Fewer signal bars on your phone means that it emits more radiation to get the signal to the tower. Make and take calls when your phone has a strong signal.

8. Don’t use a “radiation shield”

Radiation shields such as antenna caps or keypad covers reduce the connection quality and force the phone to transmit at a higher power with higher radiation.

Remember to recycle your spent cell phone battery and used cell phone. Visit 1800Recycling.com to find a reputable electronics recyclers in your area.

My Green Side’s web pick of the week:

Slow Food USA
Slow Food USA seeks to create dramatic and lasting change in the food system. They endeavor to reconnect Americans with the people, traditions, plants, animals, fertile soils and waters that produce our food. They seek to inspire a transformation in food policy, production practices and market forces so that they ensure equity, sustainability and pleasure in the food we eat.

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Editor’s Note: Each Wednesday My Green Side brings Simple Tips for Green Living to The Christopher Gabriel Program. We also highlight a favorite green site each week. You can stream the segment at approximately 1220pm (central) every Wednesday at WDAY.com or, if you’re in North Dakota or western Minnesota, listen on your radio at AM970 WDAY.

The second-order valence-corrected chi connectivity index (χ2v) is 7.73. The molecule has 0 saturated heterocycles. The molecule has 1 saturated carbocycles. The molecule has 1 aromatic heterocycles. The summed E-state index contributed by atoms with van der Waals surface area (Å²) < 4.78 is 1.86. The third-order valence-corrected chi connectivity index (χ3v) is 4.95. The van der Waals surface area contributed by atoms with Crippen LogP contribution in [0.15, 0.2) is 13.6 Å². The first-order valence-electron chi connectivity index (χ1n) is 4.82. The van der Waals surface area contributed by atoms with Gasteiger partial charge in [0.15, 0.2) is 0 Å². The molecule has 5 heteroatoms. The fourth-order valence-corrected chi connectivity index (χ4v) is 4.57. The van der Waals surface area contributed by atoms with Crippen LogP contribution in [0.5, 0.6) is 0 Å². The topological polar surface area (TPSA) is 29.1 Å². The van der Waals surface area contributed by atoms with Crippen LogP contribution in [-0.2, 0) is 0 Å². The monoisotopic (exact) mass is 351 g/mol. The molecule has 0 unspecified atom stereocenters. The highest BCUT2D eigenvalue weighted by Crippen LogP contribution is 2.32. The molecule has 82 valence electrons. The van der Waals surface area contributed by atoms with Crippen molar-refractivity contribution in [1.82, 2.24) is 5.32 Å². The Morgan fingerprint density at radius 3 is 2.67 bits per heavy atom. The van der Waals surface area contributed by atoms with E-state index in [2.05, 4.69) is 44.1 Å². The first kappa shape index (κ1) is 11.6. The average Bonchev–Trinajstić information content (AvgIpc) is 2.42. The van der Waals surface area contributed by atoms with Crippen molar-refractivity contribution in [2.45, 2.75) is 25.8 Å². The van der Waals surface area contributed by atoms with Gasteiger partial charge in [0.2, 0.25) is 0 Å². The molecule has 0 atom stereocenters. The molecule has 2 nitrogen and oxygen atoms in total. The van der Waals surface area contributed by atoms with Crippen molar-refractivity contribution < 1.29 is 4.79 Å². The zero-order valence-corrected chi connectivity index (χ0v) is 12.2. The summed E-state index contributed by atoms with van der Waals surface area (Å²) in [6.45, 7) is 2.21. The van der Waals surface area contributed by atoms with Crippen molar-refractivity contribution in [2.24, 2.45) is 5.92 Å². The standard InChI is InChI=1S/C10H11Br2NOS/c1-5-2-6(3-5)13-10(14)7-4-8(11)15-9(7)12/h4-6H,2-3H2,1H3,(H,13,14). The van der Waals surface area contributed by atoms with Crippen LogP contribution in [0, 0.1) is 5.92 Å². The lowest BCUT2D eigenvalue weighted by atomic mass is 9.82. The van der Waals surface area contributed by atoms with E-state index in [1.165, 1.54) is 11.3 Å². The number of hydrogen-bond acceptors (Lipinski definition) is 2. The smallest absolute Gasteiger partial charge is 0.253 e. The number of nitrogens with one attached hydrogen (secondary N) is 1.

GREEN TIP: Avoid genetically engineered food. Until further testing has been done, the impacts to our food supply, human and environmental health are not clearly known.

Last week, the Food and Drug Administration (FDA) held public hearings to determine the introduction of AquaBounty Technologies’ Transgenic salmon into our food supply. The FDA panel questioned some of the data submitted by AquaBounty, including the small sample size represented in its findings and the potential for allergic reactions (fish as a food group inherently contain a high level of allergens).

Consumer advocates are united with salmon farmers and fisherman in their shout out against the production of genetically engineered (GE) fish until independent tests prove the fish are safe for the food supply, the environment, and safe for human consumption.

Are we going to allow more sketchy food into our food supply that hasn’t been adequately tested?